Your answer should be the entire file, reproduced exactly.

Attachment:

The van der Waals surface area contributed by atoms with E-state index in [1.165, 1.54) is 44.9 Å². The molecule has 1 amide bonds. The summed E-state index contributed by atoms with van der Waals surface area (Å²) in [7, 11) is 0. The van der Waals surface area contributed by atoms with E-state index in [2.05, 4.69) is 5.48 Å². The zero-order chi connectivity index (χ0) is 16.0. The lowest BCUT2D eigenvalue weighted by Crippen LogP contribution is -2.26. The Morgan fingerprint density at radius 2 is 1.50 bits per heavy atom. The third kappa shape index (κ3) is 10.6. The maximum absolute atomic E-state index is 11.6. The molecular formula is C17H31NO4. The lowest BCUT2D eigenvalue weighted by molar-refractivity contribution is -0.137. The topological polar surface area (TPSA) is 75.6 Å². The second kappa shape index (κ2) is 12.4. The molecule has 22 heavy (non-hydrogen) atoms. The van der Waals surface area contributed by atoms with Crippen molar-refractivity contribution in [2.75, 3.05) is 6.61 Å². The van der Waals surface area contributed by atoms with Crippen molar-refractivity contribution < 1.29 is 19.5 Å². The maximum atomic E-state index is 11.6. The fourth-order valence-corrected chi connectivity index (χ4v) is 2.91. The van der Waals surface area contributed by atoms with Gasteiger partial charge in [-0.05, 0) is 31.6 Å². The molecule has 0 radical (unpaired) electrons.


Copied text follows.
The van der Waals surface area contributed by atoms with E-state index in [1.165, 1.54) is 44.9 Å². The molecule has 1 amide bonds. The summed E-state index contributed by atoms with van der Waals surface area (Å²) in [7, 11) is 0. The van der Waals surface area contributed by atoms with E-state index in [2.05, 4.69) is 5.48 Å². The zero-order chi connectivity index (χ0) is 16.0. The lowest BCUT2D eigenvalue weighted by Crippen LogP contribution is -2.26. The Morgan fingerprint density at radius 2 is 1.50 bits per heavy atom. The third kappa shape index (κ3) is 10.6. The maximum absolute atomic E-state index is 11.6. The molecular formula is C17H31NO4. The lowest BCUT2D eigenvalue weighted by molar-refractivity contribution is -0.137. The topological polar surface area (TPSA) is 75.6 Å². The second kappa shape index (κ2) is 12.4. The molecule has 22 heavy (non-hydrogen) atoms. The van der Waals surface area contributed by atoms with Crippen molar-refractivity contribution in [2.75, 3.05) is 6.61 Å². The van der Waals surface area contributed by atoms with Crippen molar-refractivity contribution < 1.29 is 19.5 Å². The maximum atomic E-state index is 11.6. The fourth-order valence-corrected chi connectivity index (χ4v) is 2.91. The van der Waals surface area contributed by atoms with Gasteiger partial charge in [-0.05, 0) is 31.6 Å². The molecule has 0 radical (unpaired) electrons.